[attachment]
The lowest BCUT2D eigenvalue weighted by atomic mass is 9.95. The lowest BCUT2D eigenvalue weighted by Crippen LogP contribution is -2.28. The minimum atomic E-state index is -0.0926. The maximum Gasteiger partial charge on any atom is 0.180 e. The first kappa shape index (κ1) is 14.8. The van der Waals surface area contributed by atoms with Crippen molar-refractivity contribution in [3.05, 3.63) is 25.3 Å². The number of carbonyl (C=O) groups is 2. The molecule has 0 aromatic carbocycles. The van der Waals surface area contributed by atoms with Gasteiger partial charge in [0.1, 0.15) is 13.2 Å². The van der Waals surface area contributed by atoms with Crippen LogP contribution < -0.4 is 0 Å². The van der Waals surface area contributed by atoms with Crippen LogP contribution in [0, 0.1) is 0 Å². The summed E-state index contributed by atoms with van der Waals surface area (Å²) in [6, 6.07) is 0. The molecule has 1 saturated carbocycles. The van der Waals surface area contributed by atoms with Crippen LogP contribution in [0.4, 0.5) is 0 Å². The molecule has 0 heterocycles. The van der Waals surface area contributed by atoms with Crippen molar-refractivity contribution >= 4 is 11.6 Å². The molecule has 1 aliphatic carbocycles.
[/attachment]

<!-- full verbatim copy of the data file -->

The lowest BCUT2D eigenvalue weighted by atomic mass is 9.95. The lowest BCUT2D eigenvalue weighted by Crippen LogP contribution is -2.28. The minimum atomic E-state index is -0.0926. The maximum Gasteiger partial charge on any atom is 0.180 e. The first kappa shape index (κ1) is 14.8. The van der Waals surface area contributed by atoms with Crippen molar-refractivity contribution in [3.05, 3.63) is 25.3 Å². The number of carbonyl (C=O) groups is 2. The molecule has 0 aromatic carbocycles. The van der Waals surface area contributed by atoms with Gasteiger partial charge in [0.1, 0.15) is 13.2 Å². The van der Waals surface area contributed by atoms with Crippen LogP contribution < -0.4 is 0 Å². The van der Waals surface area contributed by atoms with Crippen LogP contribution in [0, 0.1) is 0 Å². The summed E-state index contributed by atoms with van der Waals surface area (Å²) in [6, 6.07) is 0. The molecule has 1 saturated carbocycles. The van der Waals surface area contributed by atoms with Crippen LogP contribution in [0.4, 0.5) is 0 Å². The molecule has 0 heterocycles. The van der Waals surface area contributed by atoms with Crippen molar-refractivity contribution >= 4 is 11.6 Å². The molecule has 1 aliphatic carbocycles.